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How would the EU Referendum affect the safety of British business?

Photo shows the flag of the European UnionBy the end of 2017, the UK will decide either to remain a member of the European Union (EU) or to leave it and either of these results will have a huge impact on the safety of British businesses. Depending on your political opinion, the EU are either a gateway to a greater international voice or an unnecessary drain on our resources. Immigration, trade, and law are the three talking points that have so far captured the media’s attention. However, British occupational safety is an issue that is intimately connected with the events of the EU referendum.

The Eurosceptic view is that the EU does not help to improve the safety of the British workplace. The Health and Safety Executive (HSE) has been cutting funding and regulation for years and plans to do more of this, as part of the Government’s wider plan to reduce the deficit. According to the Government’s report, this plan has proved successful because it has not lead to any increase in death or injury and because business owners are behind the idea. If government oversight can be reduced without any downside, then the EU’s added oversight is not needed.

In response, a Europhile would argue that HSE’s downsizing has put businesses in serious risk. They argue that HSE cuts have created a “timebomb” and that, if these cuts continue, then it is only a matter of time before we begin to see some serious problems. From this perspective, HSE needs as much assistance as possible. At times like this, we should be reaching out to Europe, not turning them away.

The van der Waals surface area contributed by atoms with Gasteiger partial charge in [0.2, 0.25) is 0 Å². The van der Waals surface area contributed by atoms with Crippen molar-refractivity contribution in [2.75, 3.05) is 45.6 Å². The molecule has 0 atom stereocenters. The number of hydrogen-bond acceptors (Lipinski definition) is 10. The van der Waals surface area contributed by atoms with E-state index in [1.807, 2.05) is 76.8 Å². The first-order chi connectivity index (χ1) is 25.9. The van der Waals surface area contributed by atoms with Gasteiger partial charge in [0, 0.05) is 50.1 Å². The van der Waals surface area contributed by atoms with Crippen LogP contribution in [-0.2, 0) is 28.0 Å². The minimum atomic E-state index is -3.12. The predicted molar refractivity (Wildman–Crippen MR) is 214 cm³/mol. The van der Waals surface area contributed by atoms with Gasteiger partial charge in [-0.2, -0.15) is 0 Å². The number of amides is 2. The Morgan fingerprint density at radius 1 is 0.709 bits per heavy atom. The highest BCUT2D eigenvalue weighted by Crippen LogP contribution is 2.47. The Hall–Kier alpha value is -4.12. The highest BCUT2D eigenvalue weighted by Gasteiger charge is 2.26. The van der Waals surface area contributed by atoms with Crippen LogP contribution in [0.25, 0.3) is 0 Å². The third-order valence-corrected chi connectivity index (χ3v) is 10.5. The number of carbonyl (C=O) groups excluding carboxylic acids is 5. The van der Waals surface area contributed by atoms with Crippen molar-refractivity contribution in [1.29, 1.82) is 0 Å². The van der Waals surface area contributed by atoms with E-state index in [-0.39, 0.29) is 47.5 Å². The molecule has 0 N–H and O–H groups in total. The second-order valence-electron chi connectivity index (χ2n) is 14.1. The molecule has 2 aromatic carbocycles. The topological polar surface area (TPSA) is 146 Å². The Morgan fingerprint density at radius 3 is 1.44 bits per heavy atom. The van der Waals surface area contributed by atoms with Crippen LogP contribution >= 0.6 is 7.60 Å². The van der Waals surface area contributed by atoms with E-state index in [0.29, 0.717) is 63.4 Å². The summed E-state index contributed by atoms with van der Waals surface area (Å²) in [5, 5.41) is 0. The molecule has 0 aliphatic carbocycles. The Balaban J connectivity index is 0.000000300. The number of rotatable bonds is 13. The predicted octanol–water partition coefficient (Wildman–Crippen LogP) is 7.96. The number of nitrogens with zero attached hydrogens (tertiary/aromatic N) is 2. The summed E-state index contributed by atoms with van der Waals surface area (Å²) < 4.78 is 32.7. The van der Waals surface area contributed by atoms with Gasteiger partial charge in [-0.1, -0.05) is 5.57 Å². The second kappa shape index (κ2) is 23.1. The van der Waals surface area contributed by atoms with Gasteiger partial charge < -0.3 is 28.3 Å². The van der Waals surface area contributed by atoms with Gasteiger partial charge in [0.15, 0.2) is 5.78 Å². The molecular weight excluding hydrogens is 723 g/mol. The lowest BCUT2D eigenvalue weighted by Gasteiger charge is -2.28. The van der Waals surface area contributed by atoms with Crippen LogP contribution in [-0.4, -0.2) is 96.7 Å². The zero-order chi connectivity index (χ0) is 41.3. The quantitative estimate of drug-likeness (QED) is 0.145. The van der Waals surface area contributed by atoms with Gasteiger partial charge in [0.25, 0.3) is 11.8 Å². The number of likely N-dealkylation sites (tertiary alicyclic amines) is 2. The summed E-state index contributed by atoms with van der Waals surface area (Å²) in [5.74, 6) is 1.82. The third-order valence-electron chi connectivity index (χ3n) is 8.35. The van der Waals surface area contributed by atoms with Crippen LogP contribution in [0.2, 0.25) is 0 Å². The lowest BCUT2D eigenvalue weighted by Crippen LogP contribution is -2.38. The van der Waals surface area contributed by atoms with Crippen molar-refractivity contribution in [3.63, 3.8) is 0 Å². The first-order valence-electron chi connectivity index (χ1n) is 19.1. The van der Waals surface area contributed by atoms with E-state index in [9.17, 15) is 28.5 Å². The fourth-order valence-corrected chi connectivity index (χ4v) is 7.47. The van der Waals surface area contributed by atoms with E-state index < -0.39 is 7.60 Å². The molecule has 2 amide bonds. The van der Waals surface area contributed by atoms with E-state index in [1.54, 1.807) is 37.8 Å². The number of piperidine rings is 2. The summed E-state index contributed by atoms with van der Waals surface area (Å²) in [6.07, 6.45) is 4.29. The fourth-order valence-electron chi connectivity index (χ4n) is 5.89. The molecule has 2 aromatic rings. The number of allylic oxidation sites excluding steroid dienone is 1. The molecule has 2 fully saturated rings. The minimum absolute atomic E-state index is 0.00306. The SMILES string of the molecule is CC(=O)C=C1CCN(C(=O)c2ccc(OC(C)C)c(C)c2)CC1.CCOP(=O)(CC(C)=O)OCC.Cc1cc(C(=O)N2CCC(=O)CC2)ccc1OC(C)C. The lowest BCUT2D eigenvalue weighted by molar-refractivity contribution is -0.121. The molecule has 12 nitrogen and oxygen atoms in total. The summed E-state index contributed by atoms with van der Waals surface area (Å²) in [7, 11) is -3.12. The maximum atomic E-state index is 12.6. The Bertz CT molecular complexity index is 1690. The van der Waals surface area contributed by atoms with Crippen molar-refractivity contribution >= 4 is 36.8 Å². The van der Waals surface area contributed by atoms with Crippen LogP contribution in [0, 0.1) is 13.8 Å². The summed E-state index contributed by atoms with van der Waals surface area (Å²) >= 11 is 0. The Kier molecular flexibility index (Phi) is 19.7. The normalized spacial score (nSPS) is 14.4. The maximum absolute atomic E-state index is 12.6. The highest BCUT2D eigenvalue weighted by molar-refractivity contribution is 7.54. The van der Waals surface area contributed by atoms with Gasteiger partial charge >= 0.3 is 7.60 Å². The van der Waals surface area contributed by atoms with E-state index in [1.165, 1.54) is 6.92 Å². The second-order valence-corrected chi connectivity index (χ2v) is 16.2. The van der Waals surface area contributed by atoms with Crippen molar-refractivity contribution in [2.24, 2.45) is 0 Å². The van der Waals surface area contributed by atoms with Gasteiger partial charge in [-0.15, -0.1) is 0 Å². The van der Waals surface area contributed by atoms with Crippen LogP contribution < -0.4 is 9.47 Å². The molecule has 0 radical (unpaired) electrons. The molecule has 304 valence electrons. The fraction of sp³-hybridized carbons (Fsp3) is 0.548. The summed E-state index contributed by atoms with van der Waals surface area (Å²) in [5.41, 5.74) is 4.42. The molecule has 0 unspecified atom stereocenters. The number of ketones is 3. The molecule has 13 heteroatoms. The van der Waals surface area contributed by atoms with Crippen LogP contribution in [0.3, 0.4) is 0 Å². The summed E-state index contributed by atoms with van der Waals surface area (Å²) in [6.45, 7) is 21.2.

The counterargument to this would be that where public spending shrinks, private enterprise should step in to ensure the safety of businesses. To a certain degree, this is already happening. There are many excellent private British health and safety firms that can help to ensure that British workplaces are as safe as they can be. If there is less HSE regulation, then businesses can take safety into their own hands with PPE training, warehousing maintenance training, or racking inspection training.

Yet the problem with this argument is that these private safety organisations can also sometimes benefit from being in the EU. Some of them are members of EU health and safety boards like the European Federation of Materials Handling (FEM) and the European Committee for Standardization (CEN). Being members of these boards gives them a louder voice, more resources, and greater influence both nationally and internationally. In at least a few cases, leaving the EU will be a disastrous move for those private British health and safety organisations.

The EU referendum will undoubtedly change the way British occupational safety operates, and so the most important thing is that businesses are aware of what it will mean for them. This way, they can ensure that their company continues to deliver the highest standards of health and safety even if they don’t agree with the result. By 2018, the UK will inevitably be filled with a large minority people who are disappointed with our relationship with the EU. Yet the responsible businesses will be the ones who realise that, though they cannot control the public vote, they can take control of safety in their business.

Author Bio:

Justin O’Sullivan is a business writer, safety expert based in the South East of England. As the founder of SEMA Racking Inspections, he specialises in delivering SEMA approved racking inspections and racking inspection training across the UK.


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